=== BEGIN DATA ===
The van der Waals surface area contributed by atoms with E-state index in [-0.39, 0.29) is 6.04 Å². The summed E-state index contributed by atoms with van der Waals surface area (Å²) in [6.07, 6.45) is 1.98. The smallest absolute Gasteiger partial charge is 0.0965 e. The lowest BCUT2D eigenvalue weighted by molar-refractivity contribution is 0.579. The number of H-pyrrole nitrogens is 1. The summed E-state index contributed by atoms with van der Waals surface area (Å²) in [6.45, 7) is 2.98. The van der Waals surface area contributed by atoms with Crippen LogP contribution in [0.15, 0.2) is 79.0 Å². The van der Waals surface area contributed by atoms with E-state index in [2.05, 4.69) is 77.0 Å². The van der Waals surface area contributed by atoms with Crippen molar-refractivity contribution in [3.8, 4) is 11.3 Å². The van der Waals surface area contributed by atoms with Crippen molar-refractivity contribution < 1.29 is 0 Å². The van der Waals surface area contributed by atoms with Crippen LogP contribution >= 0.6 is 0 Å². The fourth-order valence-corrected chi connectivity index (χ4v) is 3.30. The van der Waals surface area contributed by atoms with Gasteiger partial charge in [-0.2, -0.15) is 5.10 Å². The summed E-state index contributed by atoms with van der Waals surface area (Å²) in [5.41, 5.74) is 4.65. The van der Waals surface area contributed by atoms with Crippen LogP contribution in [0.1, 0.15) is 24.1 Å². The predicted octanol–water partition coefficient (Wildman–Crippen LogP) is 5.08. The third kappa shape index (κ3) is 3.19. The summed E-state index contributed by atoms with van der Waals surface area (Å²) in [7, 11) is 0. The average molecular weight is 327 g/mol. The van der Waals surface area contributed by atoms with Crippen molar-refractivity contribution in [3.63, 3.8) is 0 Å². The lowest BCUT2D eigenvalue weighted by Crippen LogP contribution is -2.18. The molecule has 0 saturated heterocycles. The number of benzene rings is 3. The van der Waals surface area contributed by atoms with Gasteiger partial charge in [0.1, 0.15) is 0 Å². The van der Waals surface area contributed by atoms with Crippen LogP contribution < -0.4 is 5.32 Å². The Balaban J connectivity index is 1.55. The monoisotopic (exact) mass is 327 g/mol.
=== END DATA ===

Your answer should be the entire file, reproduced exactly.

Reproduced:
The van der Waals surface area contributed by atoms with E-state index in [-0.39, 0.29) is 6.04 Å². The summed E-state index contributed by atoms with van der Waals surface area (Å²) in [6.07, 6.45) is 1.98. The smallest absolute Gasteiger partial charge is 0.0965 e. The lowest BCUT2D eigenvalue weighted by molar-refractivity contribution is 0.579. The number of H-pyrrole nitrogens is 1. The summed E-state index contributed by atoms with van der Waals surface area (Å²) in [6.45, 7) is 2.98. The van der Waals surface area contributed by atoms with Crippen LogP contribution in [0.15, 0.2) is 79.0 Å². The van der Waals surface area contributed by atoms with E-state index in [2.05, 4.69) is 77.0 Å². The van der Waals surface area contributed by atoms with Crippen molar-refractivity contribution in [3.8, 4) is 11.3 Å². The van der Waals surface area contributed by atoms with Crippen molar-refractivity contribution < 1.29 is 0 Å². The van der Waals surface area contributed by atoms with Crippen LogP contribution >= 0.6 is 0 Å². The fourth-order valence-corrected chi connectivity index (χ4v) is 3.30. The van der Waals surface area contributed by atoms with Gasteiger partial charge in [-0.2, -0.15) is 5.10 Å². The summed E-state index contributed by atoms with van der Waals surface area (Å²) in [5.41, 5.74) is 4.65. The van der Waals surface area contributed by atoms with Crippen LogP contribution in [0.1, 0.15) is 24.1 Å². The predicted octanol–water partition coefficient (Wildman–Crippen LogP) is 5.08. The third kappa shape index (κ3) is 3.19. The summed E-state index contributed by atoms with van der Waals surface area (Å²) in [7, 11) is 0. The average molecular weight is 327 g/mol. The van der Waals surface area contributed by atoms with Crippen molar-refractivity contribution in [3.63, 3.8) is 0 Å². The lowest BCUT2D eigenvalue weighted by Crippen LogP contribution is -2.18. The molecule has 0 saturated heterocycles. The number of benzene rings is 3. The van der Waals surface area contributed by atoms with Gasteiger partial charge in [0.1, 0.15) is 0 Å². The van der Waals surface area contributed by atoms with Crippen LogP contribution < -0.4 is 5.32 Å². The Balaban J connectivity index is 1.55. The monoisotopic (exact) mass is 327 g/mol.